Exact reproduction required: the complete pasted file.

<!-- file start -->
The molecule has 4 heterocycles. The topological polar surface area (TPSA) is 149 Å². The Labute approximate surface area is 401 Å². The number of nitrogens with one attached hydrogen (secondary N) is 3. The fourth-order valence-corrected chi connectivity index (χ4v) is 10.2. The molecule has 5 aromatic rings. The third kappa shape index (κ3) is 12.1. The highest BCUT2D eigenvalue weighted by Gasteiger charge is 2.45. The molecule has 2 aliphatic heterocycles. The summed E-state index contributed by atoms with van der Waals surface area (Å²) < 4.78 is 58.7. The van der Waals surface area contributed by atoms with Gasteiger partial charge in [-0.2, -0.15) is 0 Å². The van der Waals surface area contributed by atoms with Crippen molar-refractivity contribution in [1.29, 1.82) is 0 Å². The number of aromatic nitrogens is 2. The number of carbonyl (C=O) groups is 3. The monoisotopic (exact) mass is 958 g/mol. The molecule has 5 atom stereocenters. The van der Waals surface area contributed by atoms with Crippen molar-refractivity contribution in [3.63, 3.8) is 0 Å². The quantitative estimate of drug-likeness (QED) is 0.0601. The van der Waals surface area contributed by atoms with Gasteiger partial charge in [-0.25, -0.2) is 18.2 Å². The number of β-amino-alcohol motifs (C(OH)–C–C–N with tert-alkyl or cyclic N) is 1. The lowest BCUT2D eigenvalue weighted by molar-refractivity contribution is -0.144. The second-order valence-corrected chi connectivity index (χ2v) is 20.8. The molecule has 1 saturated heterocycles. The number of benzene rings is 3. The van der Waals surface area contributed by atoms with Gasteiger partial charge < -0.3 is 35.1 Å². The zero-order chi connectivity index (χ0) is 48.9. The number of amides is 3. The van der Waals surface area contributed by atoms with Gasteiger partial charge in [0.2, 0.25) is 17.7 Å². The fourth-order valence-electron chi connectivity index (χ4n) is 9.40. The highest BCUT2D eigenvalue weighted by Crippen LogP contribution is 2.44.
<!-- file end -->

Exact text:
The molecule has 4 heterocycles. The topological polar surface area (TPSA) is 149 Å². The Labute approximate surface area is 401 Å². The number of nitrogens with one attached hydrogen (secondary N) is 3. The fourth-order valence-corrected chi connectivity index (χ4v) is 10.2. The molecule has 5 aromatic rings. The third kappa shape index (κ3) is 12.1. The highest BCUT2D eigenvalue weighted by Gasteiger charge is 2.45. The molecule has 2 aliphatic heterocycles. The summed E-state index contributed by atoms with van der Waals surface area (Å²) < 4.78 is 58.7. The van der Waals surface area contributed by atoms with Gasteiger partial charge in [-0.2, -0.15) is 0 Å². The van der Waals surface area contributed by atoms with Crippen molar-refractivity contribution in [1.29, 1.82) is 0 Å². The number of aromatic nitrogens is 2. The number of carbonyl (C=O) groups is 3. The monoisotopic (exact) mass is 958 g/mol. The molecule has 5 atom stereocenters. The van der Waals surface area contributed by atoms with Crippen molar-refractivity contribution in [3.63, 3.8) is 0 Å². The quantitative estimate of drug-likeness (QED) is 0.0601. The van der Waals surface area contributed by atoms with Gasteiger partial charge in [-0.25, -0.2) is 18.2 Å². The number of β-amino-alcohol motifs (C(OH)–C–C–N with tert-alkyl or cyclic N) is 1. The lowest BCUT2D eigenvalue weighted by molar-refractivity contribution is -0.144. The second-order valence-corrected chi connectivity index (χ2v) is 20.8. The molecule has 1 saturated heterocycles. The number of benzene rings is 3. The van der Waals surface area contributed by atoms with Gasteiger partial charge < -0.3 is 35.1 Å². The zero-order chi connectivity index (χ0) is 48.9. The number of amides is 3. The van der Waals surface area contributed by atoms with Gasteiger partial charge in [0.2, 0.25) is 17.7 Å². The fourth-order valence-electron chi connectivity index (χ4n) is 9.40. The highest BCUT2D eigenvalue weighted by Crippen LogP contribution is 2.44.